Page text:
October Road: When Bad Writing happens to Good Actors

So I’m not a professional writer just yet, but I can sniff out bad dialogue fairly quickly.

In our next chapter of When Bad Writing Happens to Good Actors: October Road.

Now I seriously love me some Laura Prepon (That 70s Show) and Bryan Greenberg (a bunch of movies, yadda yadda he’s Jake from One Tree Hill and while that sounds like TV blasphemy, Jake is the reason anyone gets hooked on OTH.) Read MeeVee’s Interview with Laura and Bryan. The supporting cast has yet to be tapped fully, so I’ll leave them out of this. But these two are good actors and they deserve better.

The problem with October Road isn’t the premise, the characters or the plot. It’s the dialogue. Good actors go out of their way to deliver lines believably. But when the words they use are flat, it just sounds over dramatic. On October Road, the characters talk to the audience and not to each other. Here’s four major areas of concern:

1. Repetition– Example from last night’s episode:
Character 1: “There’s got to be some kind of payback.”
Character 2: “What kind of payback?”

On the surface, it might not look like much, but out loud, it’s completely unrealistic. People don’t repeat the same words or phrases in conversation unless it’s done for an intended emphasis. I think HIMYM uses this but it’s for comedic effect. BSG uses it to increase tension, like when Helo and Sharon get into an argument and they both throw around “because you’re/I’m a Cylon”.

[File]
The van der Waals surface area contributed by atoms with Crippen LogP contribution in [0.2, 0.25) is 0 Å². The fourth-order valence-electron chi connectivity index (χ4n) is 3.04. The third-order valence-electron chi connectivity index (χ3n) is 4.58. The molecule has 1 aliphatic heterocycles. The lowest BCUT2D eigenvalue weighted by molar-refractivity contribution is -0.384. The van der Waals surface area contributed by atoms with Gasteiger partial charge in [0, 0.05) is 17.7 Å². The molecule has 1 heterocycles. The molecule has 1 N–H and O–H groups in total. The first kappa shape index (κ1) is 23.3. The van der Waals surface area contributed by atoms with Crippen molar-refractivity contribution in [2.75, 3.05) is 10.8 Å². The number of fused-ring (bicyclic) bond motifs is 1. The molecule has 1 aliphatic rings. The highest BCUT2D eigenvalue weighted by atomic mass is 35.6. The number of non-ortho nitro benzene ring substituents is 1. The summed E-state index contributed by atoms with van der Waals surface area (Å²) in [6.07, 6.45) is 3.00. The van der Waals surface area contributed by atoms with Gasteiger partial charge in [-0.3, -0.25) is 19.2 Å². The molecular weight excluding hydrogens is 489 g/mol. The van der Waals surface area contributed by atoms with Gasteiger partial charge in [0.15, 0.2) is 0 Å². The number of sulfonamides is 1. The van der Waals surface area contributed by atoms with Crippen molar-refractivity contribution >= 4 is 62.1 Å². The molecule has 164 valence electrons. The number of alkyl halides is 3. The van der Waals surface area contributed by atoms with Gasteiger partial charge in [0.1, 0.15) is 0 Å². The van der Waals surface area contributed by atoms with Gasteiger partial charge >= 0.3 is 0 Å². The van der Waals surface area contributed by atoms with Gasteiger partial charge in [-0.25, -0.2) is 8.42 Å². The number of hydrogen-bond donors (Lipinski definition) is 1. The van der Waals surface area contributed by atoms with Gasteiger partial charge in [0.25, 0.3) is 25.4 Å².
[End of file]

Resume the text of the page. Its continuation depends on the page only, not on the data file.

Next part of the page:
2. Stating the Obvious-
Goes without explaining, but VM uses this for comedic effect. Which is great because then Keith and Roni get to stretch their noir detective voices or V gets a sarcastic slam on a scooby.

3. Trying to be Quotable- “This ___ is in diapers”
I think my ears asked to bleed. Trying to be quotable is like the nerdy kid trying to be cool. Grey’s Anatomy is effortlessly quotable. Seriously. Not to mention that faux documentary we all adore. Great quotes are like inside jokes. You can’t manufacture great moments. They are just the by product of great characters interacting.

4. Recapping
“What do you mean ______ just happened?” “What are you going to do about ______”
Now, granted, sometimes these cliff notes for the channel flipping audience are a network decision (noted in TWoP as “NVMVO”), but once in an episode is forgivable. Twice, three, four times, and you start to wonder if characters are having memory loss in between act breaks.

I thought of one good example of recapping. In the FNL about racism, Tami makes Eric repeat exactly what happened and what the coach said. Eric hesitates and even says that we know what he said, but she’s making a point.

I’ll give October Road a few episodes to clean it up, just out of love for Donna.


2 responses to “October Road: When Bad Writing happens to Good Actors

  1. I applaud your effort to give it a few more episodes. My ears started bleeding uncontrollably so I decided that I could never go back.

  2. I lveo this show – particularly for hte bad writing, my friends and I talk in bad prose all the time so we love it,
    The whole “how can this be?!?!” thing and the “thats passin daffy” – hey we are a group of mostly poets and role playin fools -either they are poets or role players not both- we can’t hlep the bad dialoge.

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